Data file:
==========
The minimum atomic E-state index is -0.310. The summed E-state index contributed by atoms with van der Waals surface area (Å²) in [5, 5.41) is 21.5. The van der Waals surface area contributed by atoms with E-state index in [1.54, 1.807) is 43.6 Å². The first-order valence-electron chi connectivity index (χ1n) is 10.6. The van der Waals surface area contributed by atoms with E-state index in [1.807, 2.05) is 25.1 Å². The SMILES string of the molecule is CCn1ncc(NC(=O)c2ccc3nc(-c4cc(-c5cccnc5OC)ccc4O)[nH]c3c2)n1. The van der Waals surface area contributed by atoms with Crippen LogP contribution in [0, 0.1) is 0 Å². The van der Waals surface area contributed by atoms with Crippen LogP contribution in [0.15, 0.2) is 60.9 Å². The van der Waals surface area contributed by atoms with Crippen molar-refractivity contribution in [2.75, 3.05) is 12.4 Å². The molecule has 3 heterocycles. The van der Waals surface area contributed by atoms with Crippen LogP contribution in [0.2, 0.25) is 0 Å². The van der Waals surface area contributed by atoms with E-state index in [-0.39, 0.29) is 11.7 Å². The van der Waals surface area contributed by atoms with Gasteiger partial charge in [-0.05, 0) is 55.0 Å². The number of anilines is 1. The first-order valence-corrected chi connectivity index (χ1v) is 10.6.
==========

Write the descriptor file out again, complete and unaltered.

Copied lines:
The minimum atomic E-state index is -0.310. The summed E-state index contributed by atoms with van der Waals surface area (Å²) in [5, 5.41) is 21.5. The van der Waals surface area contributed by atoms with E-state index in [1.54, 1.807) is 43.6 Å². The first-order valence-electron chi connectivity index (χ1n) is 10.6. The van der Waals surface area contributed by atoms with E-state index in [1.807, 2.05) is 25.1 Å². The SMILES string of the molecule is CCn1ncc(NC(=O)c2ccc3nc(-c4cc(-c5cccnc5OC)ccc4O)[nH]c3c2)n1. The van der Waals surface area contributed by atoms with Crippen LogP contribution in [0, 0.1) is 0 Å². The van der Waals surface area contributed by atoms with Crippen LogP contribution in [0.15, 0.2) is 60.9 Å². The van der Waals surface area contributed by atoms with Crippen molar-refractivity contribution in [2.75, 3.05) is 12.4 Å². The molecule has 3 heterocycles. The van der Waals surface area contributed by atoms with Crippen LogP contribution in [0.2, 0.25) is 0 Å². The van der Waals surface area contributed by atoms with E-state index in [-0.39, 0.29) is 11.7 Å². The van der Waals surface area contributed by atoms with Gasteiger partial charge in [-0.05, 0) is 55.0 Å². The number of anilines is 1. The first-order valence-corrected chi connectivity index (χ1v) is 10.6.